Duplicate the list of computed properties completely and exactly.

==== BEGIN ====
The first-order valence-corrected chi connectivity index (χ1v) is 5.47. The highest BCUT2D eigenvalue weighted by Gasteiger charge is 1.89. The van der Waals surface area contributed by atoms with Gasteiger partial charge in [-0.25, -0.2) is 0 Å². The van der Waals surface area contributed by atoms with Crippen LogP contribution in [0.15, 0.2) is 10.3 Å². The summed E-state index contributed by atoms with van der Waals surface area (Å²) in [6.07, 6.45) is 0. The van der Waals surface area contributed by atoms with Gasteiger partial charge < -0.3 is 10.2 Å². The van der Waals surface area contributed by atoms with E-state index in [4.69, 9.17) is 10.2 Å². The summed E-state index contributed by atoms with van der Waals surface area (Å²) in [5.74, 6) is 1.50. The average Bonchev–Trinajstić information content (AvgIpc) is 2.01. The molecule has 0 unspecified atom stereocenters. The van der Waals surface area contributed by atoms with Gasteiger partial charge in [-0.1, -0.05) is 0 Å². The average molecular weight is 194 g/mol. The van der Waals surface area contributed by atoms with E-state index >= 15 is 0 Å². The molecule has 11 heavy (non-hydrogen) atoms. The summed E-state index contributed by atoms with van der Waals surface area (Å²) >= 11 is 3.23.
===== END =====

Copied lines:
The first-order valence-corrected chi connectivity index (χ1v) is 5.47. The highest BCUT2D eigenvalue weighted by Gasteiger charge is 1.89. The van der Waals surface area contributed by atoms with Gasteiger partial charge in [-0.25, -0.2) is 0 Å². The van der Waals surface area contributed by atoms with Crippen LogP contribution in [0.15, 0.2) is 10.3 Å². The summed E-state index contributed by atoms with van der Waals surface area (Å²) in [6.07, 6.45) is 0. The van der Waals surface area contributed by atoms with Gasteiger partial charge < -0.3 is 10.2 Å². The van der Waals surface area contributed by atoms with E-state index in [4.69, 9.17) is 10.2 Å². The summed E-state index contributed by atoms with van der Waals surface area (Å²) in [5.74, 6) is 1.50. The average Bonchev–Trinajstić information content (AvgIpc) is 2.01. The molecule has 0 unspecified atom stereocenters. The van der Waals surface area contributed by atoms with Gasteiger partial charge in [-0.1, -0.05) is 0 Å². The average molecular weight is 194 g/mol. The van der Waals surface area contributed by atoms with E-state index >= 15 is 0 Å². The molecule has 11 heavy (non-hydrogen) atoms. The summed E-state index contributed by atoms with van der Waals surface area (Å²) >= 11 is 3.23.